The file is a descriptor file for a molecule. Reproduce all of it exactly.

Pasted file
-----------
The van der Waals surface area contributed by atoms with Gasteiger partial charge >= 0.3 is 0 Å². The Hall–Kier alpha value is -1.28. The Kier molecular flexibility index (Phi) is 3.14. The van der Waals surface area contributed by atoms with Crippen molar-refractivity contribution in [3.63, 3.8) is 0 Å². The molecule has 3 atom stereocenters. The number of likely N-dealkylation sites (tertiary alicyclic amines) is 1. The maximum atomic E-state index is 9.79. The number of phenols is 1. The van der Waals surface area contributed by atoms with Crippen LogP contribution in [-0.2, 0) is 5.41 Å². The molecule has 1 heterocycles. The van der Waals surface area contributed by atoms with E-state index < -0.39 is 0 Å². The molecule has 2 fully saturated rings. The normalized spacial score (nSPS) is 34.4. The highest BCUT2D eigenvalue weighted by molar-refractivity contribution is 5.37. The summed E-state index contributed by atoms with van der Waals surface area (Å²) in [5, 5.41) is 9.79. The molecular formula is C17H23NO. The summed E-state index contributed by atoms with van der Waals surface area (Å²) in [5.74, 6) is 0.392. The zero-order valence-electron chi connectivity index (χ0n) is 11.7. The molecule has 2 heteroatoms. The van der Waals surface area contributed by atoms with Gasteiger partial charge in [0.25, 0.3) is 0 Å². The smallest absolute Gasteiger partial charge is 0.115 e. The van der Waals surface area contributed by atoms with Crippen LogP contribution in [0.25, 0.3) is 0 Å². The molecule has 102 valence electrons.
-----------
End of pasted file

The van der Waals surface area contributed by atoms with Gasteiger partial charge >= 0.3 is 0 Å². The Hall–Kier alpha value is -1.28. The Kier molecular flexibility index (Phi) is 3.14. The van der Waals surface area contributed by atoms with Crippen molar-refractivity contribution in [3.63, 3.8) is 0 Å². The molecule has 3 atom stereocenters. The number of likely N-dealkylation sites (tertiary alicyclic amines) is 1. The maximum atomic E-state index is 9.79. The number of phenols is 1. The van der Waals surface area contributed by atoms with Crippen LogP contribution in [-0.2, 0) is 5.41 Å². The molecule has 1 heterocycles. The van der Waals surface area contributed by atoms with E-state index < -0.39 is 0 Å². The molecule has 2 fully saturated rings. The normalized spacial score (nSPS) is 34.4. The highest BCUT2D eigenvalue weighted by molar-refractivity contribution is 5.37. The summed E-state index contributed by atoms with van der Waals surface area (Å²) in [5, 5.41) is 9.79. The molecular formula is C17H23NO. The summed E-state index contributed by atoms with van der Waals surface area (Å²) in [5.74, 6) is 0.392. The zero-order valence-electron chi connectivity index (χ0n) is 11.7. The molecule has 2 heteroatoms. The van der Waals surface area contributed by atoms with Gasteiger partial charge in [0.25, 0.3) is 0 Å². The smallest absolute Gasteiger partial charge is 0.115 e. The van der Waals surface area contributed by atoms with Crippen LogP contribution in [0.25, 0.3) is 0 Å². The molecule has 102 valence electrons.